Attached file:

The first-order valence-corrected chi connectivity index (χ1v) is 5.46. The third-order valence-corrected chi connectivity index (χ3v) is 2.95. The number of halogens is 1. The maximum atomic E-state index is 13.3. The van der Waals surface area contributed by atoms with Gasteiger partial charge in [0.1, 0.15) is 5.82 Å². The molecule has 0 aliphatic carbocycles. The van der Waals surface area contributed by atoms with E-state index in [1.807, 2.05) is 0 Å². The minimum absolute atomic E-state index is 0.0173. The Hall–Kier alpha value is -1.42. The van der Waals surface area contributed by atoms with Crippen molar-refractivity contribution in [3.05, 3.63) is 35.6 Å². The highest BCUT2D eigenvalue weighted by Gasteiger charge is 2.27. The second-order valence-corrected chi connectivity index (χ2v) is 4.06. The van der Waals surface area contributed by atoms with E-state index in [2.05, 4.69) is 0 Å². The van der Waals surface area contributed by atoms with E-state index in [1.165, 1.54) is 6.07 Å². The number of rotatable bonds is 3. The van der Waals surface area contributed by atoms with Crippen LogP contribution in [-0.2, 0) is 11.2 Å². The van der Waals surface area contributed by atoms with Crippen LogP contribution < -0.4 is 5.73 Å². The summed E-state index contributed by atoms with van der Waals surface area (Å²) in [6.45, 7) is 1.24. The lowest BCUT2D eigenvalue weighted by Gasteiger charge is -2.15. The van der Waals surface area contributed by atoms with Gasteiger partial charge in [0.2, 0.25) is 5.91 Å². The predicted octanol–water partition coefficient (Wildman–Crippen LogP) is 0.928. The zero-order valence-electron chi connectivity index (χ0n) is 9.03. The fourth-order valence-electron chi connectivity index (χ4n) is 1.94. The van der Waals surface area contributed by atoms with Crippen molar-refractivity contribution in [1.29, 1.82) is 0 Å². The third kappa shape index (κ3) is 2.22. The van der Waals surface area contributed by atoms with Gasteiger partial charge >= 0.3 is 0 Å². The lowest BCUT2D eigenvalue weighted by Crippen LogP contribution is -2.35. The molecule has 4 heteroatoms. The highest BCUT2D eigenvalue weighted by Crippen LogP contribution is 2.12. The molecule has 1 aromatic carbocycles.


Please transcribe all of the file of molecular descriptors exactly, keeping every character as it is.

The first-order valence-corrected chi connectivity index (χ1v) is 5.46. The third-order valence-corrected chi connectivity index (χ3v) is 2.95. The number of halogens is 1. The maximum atomic E-state index is 13.3. The van der Waals surface area contributed by atoms with Gasteiger partial charge in [0.1, 0.15) is 5.82 Å². The molecule has 0 aliphatic carbocycles. The van der Waals surface area contributed by atoms with E-state index in [1.807, 2.05) is 0 Å². The minimum absolute atomic E-state index is 0.0173. The Hall–Kier alpha value is -1.42. The van der Waals surface area contributed by atoms with Crippen molar-refractivity contribution in [3.05, 3.63) is 35.6 Å². The highest BCUT2D eigenvalue weighted by Gasteiger charge is 2.27. The second-order valence-corrected chi connectivity index (χ2v) is 4.06. The van der Waals surface area contributed by atoms with E-state index in [2.05, 4.69) is 0 Å². The van der Waals surface area contributed by atoms with E-state index in [1.165, 1.54) is 6.07 Å². The number of rotatable bonds is 3. The van der Waals surface area contributed by atoms with Crippen LogP contribution in [-0.2, 0) is 11.2 Å². The van der Waals surface area contributed by atoms with Crippen LogP contribution < -0.4 is 5.73 Å². The summed E-state index contributed by atoms with van der Waals surface area (Å²) in [6.45, 7) is 1.24. The lowest BCUT2D eigenvalue weighted by Gasteiger charge is -2.15. The van der Waals surface area contributed by atoms with Gasteiger partial charge in [0.2, 0.25) is 5.91 Å². The predicted octanol–water partition coefficient (Wildman–Crippen LogP) is 0.928. The zero-order valence-electron chi connectivity index (χ0n) is 9.03. The fourth-order valence-electron chi connectivity index (χ4n) is 1.94. The van der Waals surface area contributed by atoms with Crippen molar-refractivity contribution in [1.29, 1.82) is 0 Å². The third kappa shape index (κ3) is 2.22. The van der Waals surface area contributed by atoms with Gasteiger partial charge >= 0.3 is 0 Å². The lowest BCUT2D eigenvalue weighted by Crippen LogP contribution is -2.35. The molecule has 4 heteroatoms. The highest BCUT2D eigenvalue weighted by Crippen LogP contribution is 2.12. The molecule has 1 aromatic carbocycles.